\addplot [raw gnuplot, mark=none, dashed] gnuplot {
plot [-5:5] 0.1;
plot [-5:5] 0.9;
set parametric;
set trange [0:1];
plot -0.906, t with lines;%$
plot 0.906, t with lines;
};
\end{axis}
\end{tikzpicture}
\caption{Gaussian edge with a 10-90 rise marked}
\end{figure}
\pagebreak
Setting these conditions allows us to more simply solve for the 10-90 rise time $T_{10-90}$ by setting our erf() equation equal to 0.1 and 0.9 in {\tt Mathematica}'s equation solver. There is not a closed form solution to this problem, and using computer aided approximation is the simplest way to get around this. {\tt Mathematica} gives us solutions of $t$ = $\pm$ 0.906, in other words a $T_{10-90}$ of 1.812.
We then take the second derivative of the erf() function and use {\tt Mathematica} to solve for the maximum explicitly (this is the point where concavity maximizes). The antisymmetric behavior plotted below is precisely the behavior we expect to see as ground bounce:
\begin{figure}[!h]
\centering
\begin{tikzpicture}
\begin{axis}[
axis x line*=bottom,
axis y line*=left,
%xmode=log,
tick label style={font=\small},
grid=both,
tick align=outside,
tickpos=left,
ylabel = $V$,
ylabel shift = -90 pt,
xlabel = $t$,
]
\addplot [raw gnuplot, mark=none, solid] gnuplot {plot [-5:5] -(4*exp(-x^2)*x)/(2*sqrt(pi));};
\addplot [black, fill=black!50, mark = *, nodes near coords={ max = $\sqrt{\frac{2}{e\pi}}$},every node near coord/.style={anchor=180}] coordinates {(-0.707,0.484)};
\end{axis}
\end{tikzpicture}
\caption{second derivative of the gaussian pulse with maximum identified by {\tt Mathematica}.}
\end{figure}
\pagebreak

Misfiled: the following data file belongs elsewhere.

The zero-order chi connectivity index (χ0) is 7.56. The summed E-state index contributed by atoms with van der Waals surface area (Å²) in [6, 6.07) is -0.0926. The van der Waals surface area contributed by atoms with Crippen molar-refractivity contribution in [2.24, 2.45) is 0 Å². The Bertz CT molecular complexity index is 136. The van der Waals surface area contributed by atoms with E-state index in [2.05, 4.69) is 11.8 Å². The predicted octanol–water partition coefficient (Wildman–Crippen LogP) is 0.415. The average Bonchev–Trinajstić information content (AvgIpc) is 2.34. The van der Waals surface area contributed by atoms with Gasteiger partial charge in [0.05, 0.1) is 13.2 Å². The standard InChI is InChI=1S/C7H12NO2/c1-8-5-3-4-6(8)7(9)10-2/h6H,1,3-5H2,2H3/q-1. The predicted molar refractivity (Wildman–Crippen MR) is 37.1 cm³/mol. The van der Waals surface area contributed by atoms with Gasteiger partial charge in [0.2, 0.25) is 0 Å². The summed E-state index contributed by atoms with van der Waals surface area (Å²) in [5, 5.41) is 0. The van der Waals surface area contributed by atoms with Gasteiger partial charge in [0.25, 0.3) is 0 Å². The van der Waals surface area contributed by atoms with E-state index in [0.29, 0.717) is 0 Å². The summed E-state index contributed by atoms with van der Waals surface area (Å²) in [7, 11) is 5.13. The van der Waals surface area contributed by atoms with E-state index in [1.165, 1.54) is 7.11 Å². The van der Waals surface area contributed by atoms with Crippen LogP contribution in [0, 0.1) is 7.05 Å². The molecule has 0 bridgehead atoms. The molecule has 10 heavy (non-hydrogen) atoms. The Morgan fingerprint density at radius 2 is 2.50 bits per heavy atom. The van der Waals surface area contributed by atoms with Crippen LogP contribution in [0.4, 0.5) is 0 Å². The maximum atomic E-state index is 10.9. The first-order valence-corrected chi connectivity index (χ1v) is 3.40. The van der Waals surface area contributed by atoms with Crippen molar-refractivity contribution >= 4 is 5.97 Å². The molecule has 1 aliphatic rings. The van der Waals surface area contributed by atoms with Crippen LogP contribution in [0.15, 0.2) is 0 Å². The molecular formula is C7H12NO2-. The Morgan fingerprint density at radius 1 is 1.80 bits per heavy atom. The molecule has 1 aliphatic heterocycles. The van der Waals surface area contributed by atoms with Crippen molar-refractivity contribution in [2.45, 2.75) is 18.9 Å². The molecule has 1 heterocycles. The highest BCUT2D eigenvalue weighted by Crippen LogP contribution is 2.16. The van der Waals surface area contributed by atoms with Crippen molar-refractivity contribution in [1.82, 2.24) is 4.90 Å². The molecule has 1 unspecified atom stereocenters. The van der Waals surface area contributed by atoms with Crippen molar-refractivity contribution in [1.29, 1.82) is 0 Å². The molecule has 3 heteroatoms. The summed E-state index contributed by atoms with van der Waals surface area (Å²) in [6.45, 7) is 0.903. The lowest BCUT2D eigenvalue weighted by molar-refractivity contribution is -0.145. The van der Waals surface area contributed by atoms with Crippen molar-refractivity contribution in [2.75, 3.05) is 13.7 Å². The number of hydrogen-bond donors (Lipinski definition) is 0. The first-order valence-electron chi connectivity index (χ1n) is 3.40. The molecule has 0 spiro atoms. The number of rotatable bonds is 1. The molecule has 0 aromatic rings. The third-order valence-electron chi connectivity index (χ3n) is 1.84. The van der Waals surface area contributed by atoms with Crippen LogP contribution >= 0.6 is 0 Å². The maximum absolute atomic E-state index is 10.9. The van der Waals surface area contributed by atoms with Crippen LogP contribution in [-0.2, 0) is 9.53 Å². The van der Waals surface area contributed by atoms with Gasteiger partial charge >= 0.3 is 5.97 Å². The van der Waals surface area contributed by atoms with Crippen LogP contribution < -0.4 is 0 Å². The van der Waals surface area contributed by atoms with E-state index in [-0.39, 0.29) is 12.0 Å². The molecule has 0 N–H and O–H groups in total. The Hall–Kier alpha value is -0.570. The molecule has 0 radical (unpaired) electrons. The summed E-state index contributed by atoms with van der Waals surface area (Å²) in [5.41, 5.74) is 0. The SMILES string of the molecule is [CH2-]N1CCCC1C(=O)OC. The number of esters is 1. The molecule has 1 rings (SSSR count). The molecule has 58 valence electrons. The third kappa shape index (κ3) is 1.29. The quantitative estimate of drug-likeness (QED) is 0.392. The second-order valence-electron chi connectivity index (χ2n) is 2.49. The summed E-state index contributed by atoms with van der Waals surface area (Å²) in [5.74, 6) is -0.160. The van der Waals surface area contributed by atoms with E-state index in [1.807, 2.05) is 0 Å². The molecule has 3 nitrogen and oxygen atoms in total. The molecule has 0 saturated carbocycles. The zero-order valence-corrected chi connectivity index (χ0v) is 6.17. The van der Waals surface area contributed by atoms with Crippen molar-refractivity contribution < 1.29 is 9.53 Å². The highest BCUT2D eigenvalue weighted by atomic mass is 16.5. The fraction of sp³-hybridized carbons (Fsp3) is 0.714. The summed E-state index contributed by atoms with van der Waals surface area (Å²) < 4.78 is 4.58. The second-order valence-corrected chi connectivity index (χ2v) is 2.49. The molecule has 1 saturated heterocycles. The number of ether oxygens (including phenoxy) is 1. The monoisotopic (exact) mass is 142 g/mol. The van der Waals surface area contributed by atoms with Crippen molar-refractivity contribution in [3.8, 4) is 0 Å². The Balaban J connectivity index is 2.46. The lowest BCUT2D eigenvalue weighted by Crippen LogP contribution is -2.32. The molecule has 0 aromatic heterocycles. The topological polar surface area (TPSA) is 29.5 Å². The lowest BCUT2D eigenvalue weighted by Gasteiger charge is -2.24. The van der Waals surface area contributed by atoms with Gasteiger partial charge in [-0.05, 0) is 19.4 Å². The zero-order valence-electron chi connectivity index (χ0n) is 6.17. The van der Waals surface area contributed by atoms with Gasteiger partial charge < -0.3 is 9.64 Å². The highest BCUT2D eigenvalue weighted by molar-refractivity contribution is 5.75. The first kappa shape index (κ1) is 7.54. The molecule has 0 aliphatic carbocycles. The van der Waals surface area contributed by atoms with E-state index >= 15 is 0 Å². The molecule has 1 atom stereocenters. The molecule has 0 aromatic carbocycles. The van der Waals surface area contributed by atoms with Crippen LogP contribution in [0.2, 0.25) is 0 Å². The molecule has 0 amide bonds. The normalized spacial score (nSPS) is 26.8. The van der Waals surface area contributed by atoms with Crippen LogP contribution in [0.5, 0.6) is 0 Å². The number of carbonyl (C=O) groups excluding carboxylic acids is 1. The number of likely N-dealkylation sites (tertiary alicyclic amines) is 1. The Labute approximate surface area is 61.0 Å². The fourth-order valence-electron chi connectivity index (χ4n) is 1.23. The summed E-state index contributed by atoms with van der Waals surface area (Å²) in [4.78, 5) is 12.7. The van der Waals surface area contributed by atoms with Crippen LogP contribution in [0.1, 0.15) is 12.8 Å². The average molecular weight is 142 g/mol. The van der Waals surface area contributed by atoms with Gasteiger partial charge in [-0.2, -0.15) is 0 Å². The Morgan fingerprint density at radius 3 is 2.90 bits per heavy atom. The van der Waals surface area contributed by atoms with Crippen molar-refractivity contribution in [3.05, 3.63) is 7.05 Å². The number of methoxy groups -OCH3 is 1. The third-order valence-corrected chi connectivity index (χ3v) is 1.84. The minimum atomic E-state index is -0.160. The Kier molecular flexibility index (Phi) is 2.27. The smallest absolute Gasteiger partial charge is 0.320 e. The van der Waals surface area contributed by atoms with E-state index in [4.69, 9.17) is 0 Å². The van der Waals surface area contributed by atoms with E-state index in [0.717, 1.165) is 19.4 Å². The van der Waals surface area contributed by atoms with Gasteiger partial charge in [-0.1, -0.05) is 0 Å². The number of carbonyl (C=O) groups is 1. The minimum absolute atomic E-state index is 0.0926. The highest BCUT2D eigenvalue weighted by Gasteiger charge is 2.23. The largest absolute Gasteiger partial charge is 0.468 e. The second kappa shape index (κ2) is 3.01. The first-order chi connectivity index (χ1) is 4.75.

The maximum of the second derivative of our gaussian signal was determined to be $\sqrt{\frac{2}{e\pi}} \approx 0.484$. With our computed values, we want to determine a coefficient $\beta$ such that:
\begin{equation*}
\left( \frac{d^2V}{dt^2}\right)_{\text{max}} = \beta \left(\frac{V_p}{T_{10-90}^2}\right)
\end{equation*}
Here $V_p$ is unity, therefore $\beta$ is simply:
\begin{equation*}
\beta = T_{10-90}^2 \cdot \left( \frac{d^2V}{dt^2}\right) = (1.812)^2 \cdot \sqrt{\frac{2}{e\pi}} \approx 1.59
\end{equation*}
Since diffirentiation is linear, any rise time or voltage amplutide scaling factor should not alter this relative coefficient.
We can see that this is in slight disagreement with the 1.52 that Graham and Johnson reported. In fact, it is 4.4\% different. The purpose of my experiment is to see which version of the equation gives a more appropriate determination of package inductance and attempt to verify the empirical validity of Graham and Johnson's equation. The 4.4\% is very small and I suspect that it may be too small to resolve which equation is more adequate, but the original motivation I had for my experiment was to understand why Graham \& Johnson picked 1.52 and whether their reasoning could be reproduced.
If our experiment does not demonstrate the validity of either of these equations, it could mean one of two things: either there were unaccounted for factors in our experiment that prevented us from resolving ground bounce properly \emph{or} the high speed capacitive discharge is \emph{not} gaussian shaped.
\section{Materials \& Methods}
The following is a schematic of my design:
\begin{figure}[!h]
\centering
\includegraphics[width=1\textwidth]{gb_ckt}
\caption{Ground bounce circuit schematic.}
\end{figure}
\pagebreak
I used the HC logic family with a 5V regulator, since the max rated supply voltage to the HC device was 6V and the available 6V regularor had error margins that exceeded this. Each HC chip was bypassed with a 1 $\mu$F and 100 nF parallel capacitance. These were chosen to handle lower and higher frequency noise on the power rail, where a single capacitance would only bypass one of these noise ranges.
The sig gen was set to a 1V, 15 kHz square wave and applied to a trace biased to $\sfrac{1}{2}\:V_{cc}$ which is used to clock a state machine (the source swing can be kept low because of the biasing). The state machine generates a 90${}^{\circ}$ offset clock and clear signal which is sent to a Hex Flip flop package with 5 inputs tied high and 1 tied low. Ideally, we want the data to be clocked in, then at a quarter of the clock period, an active low clear signal is asserted and the high outputs, which are capacitively loaded, discharge through the package and a ground bounce can be observed on the always low output.